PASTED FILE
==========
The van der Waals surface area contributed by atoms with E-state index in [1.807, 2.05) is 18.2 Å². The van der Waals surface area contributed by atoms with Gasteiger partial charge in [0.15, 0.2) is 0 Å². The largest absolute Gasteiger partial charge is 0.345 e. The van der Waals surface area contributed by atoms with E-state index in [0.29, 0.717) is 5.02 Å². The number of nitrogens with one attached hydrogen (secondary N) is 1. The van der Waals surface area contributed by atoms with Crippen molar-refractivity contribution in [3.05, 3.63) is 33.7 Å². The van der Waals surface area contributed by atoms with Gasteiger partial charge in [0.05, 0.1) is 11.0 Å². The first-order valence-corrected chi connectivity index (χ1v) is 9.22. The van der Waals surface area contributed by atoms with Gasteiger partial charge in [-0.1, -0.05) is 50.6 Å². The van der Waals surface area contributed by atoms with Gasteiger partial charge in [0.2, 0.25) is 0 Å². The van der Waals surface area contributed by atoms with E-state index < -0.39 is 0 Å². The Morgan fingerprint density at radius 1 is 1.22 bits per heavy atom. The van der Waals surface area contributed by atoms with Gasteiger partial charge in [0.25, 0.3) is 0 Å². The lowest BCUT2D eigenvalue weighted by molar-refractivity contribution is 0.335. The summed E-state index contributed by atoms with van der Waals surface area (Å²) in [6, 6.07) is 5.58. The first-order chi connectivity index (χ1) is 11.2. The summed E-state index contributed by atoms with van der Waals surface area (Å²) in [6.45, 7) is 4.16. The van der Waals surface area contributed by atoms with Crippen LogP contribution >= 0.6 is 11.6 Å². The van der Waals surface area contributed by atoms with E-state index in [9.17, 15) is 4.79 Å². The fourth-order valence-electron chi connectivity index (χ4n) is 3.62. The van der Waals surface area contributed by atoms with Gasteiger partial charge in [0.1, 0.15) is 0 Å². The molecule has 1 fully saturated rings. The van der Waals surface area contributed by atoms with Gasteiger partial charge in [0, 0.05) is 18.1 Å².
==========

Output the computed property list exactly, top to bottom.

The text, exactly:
The van der Waals surface area contributed by atoms with E-state index in [1.807, 2.05) is 18.2 Å². The van der Waals surface area contributed by atoms with Gasteiger partial charge in [0.15, 0.2) is 0 Å². The largest absolute Gasteiger partial charge is 0.345 e. The van der Waals surface area contributed by atoms with E-state index in [0.29, 0.717) is 5.02 Å². The number of nitrogens with one attached hydrogen (secondary N) is 1. The van der Waals surface area contributed by atoms with Crippen molar-refractivity contribution in [3.05, 3.63) is 33.7 Å². The van der Waals surface area contributed by atoms with Gasteiger partial charge in [0.05, 0.1) is 11.0 Å². The first-order valence-corrected chi connectivity index (χ1v) is 9.22. The van der Waals surface area contributed by atoms with Gasteiger partial charge in [-0.1, -0.05) is 50.6 Å². The van der Waals surface area contributed by atoms with Gasteiger partial charge in [0.2, 0.25) is 0 Å². The van der Waals surface area contributed by atoms with E-state index < -0.39 is 0 Å². The Morgan fingerprint density at radius 1 is 1.22 bits per heavy atom. The van der Waals surface area contributed by atoms with Gasteiger partial charge in [0.25, 0.3) is 0 Å². The lowest BCUT2D eigenvalue weighted by molar-refractivity contribution is 0.335. The summed E-state index contributed by atoms with van der Waals surface area (Å²) in [6, 6.07) is 5.58. The first-order chi connectivity index (χ1) is 11.2. The summed E-state index contributed by atoms with van der Waals surface area (Å²) in [6.45, 7) is 4.16. The van der Waals surface area contributed by atoms with Crippen LogP contribution >= 0.6 is 11.6 Å². The van der Waals surface area contributed by atoms with E-state index in [9.17, 15) is 4.79 Å². The fourth-order valence-electron chi connectivity index (χ4n) is 3.62. The van der Waals surface area contributed by atoms with Gasteiger partial charge in [0.1, 0.15) is 0 Å². The molecule has 1 fully saturated rings. The van der Waals surface area contributed by atoms with Gasteiger partial charge in [0, 0.05) is 18.1 Å².